Background: The desire for sons has long been recognised as a significant determinant of childbearing decisions throughout most of South Asia. This paper provides an overview of the stated desire for sons and the manifestations of son-preferring behaviour in relation to parity progression and contraceptive use.
Methods: This paper uses the most recently available Demographic and Health Survey (or equivalent) data from five South Asian countries: Afghanistan, Bangladesh, India, Nepal and Pakistan. The extent of son preference in these countries is compared in terms of reported latent son preference as well as in terms of revealed son preference in relation to differential stopping behaviour, and choices about contraceptive use and contraceptive method.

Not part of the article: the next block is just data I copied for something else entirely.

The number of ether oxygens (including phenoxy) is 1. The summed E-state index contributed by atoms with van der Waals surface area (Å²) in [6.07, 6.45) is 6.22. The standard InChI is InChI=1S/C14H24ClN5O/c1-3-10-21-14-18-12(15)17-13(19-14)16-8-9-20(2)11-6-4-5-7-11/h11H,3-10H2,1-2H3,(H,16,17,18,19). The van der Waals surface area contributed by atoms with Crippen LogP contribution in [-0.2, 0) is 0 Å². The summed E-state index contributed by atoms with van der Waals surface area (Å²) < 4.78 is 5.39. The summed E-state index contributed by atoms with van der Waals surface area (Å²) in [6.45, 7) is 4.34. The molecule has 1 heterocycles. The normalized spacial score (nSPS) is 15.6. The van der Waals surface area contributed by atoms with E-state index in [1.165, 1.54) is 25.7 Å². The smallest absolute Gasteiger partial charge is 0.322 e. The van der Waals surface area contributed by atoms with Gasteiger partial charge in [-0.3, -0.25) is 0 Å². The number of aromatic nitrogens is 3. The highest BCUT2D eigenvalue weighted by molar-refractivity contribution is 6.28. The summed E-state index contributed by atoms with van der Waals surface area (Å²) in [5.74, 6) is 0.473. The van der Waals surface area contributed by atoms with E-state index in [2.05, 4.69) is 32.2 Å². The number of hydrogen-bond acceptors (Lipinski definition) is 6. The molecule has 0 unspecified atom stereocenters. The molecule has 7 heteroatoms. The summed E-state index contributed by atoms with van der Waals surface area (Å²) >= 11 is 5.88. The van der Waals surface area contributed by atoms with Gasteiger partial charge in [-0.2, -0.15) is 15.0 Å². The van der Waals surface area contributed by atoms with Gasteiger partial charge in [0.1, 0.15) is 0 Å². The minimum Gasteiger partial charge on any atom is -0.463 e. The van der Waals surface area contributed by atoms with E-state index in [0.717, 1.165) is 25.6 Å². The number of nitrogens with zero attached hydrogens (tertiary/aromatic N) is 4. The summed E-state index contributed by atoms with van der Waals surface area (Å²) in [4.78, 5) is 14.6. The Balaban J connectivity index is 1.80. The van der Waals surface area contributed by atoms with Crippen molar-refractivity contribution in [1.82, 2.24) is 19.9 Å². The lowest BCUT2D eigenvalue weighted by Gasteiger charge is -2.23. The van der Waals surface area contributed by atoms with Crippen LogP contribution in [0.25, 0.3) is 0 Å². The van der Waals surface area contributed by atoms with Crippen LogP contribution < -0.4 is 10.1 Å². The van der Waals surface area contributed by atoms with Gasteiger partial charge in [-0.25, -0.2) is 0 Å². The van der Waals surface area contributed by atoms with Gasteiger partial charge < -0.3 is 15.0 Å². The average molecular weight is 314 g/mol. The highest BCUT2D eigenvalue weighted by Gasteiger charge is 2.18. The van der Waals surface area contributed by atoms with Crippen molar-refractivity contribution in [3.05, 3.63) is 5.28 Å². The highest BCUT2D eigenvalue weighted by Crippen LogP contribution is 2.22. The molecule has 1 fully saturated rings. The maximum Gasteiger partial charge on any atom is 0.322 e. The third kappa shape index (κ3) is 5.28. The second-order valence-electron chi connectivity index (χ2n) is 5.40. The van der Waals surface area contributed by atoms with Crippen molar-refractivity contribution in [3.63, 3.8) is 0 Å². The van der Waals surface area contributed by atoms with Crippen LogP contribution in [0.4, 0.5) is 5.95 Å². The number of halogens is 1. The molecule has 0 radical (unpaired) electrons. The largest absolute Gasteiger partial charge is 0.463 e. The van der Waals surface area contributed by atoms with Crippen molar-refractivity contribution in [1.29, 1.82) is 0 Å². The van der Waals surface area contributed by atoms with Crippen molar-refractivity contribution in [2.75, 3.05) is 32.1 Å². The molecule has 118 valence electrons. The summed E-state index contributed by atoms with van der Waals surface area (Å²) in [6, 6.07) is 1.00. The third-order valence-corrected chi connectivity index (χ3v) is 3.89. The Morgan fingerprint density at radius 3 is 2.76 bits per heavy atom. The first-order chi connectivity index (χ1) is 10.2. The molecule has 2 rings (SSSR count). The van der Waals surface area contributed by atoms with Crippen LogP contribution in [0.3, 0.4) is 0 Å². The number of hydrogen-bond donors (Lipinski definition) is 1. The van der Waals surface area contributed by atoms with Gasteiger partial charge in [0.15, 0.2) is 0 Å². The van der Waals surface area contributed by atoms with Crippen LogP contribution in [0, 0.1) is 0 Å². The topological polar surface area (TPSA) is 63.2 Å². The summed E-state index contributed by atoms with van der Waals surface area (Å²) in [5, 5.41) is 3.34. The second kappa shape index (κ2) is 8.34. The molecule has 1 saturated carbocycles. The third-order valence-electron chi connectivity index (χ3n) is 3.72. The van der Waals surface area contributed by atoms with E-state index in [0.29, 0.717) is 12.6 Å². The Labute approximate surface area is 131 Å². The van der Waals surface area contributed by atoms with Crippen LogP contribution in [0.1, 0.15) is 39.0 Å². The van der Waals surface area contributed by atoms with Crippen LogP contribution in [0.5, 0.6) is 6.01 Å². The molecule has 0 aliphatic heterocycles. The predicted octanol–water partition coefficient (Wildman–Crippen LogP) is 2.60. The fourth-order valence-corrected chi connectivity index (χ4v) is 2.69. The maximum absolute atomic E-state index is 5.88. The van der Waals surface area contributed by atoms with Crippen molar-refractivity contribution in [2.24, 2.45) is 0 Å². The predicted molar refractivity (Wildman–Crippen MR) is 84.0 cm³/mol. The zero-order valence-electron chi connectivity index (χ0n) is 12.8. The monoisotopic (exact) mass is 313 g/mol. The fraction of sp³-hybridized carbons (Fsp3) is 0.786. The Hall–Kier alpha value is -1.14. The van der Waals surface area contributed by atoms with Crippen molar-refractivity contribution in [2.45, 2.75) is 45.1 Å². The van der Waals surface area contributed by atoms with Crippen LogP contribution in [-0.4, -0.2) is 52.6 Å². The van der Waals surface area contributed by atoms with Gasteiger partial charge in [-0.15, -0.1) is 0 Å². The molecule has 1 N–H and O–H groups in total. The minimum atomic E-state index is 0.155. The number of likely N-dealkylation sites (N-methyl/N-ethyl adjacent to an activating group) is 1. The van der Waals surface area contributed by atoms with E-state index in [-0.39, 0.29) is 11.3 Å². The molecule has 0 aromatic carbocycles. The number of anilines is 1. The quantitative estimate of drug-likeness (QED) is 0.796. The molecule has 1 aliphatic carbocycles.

Results: Parity progression is driven by son preference to some extent in all five countries studied. It is found that son preference is also a major factor in determining use of permanent contraceptive methods in every country apart from Afghanistan. The association is particularly strong in Nepal, India and Pakistan. Women with fewer than two sons are generally much less likely to use permanent contraceptive methods. On the other hand, son preference has little association with temporary or traditional contraceptive use in any country.
Conclusion: The desire for sons has a significant impact on fertility and contraceptive choices across much of South Asia, even in places where high fertility persists. Family planning programmes in these areas need to change deeply embedded attitudes in order to be successful. In Pakistan and Afghanistan in particular, future reductions in fertility could be hindered by high levels of son preference.
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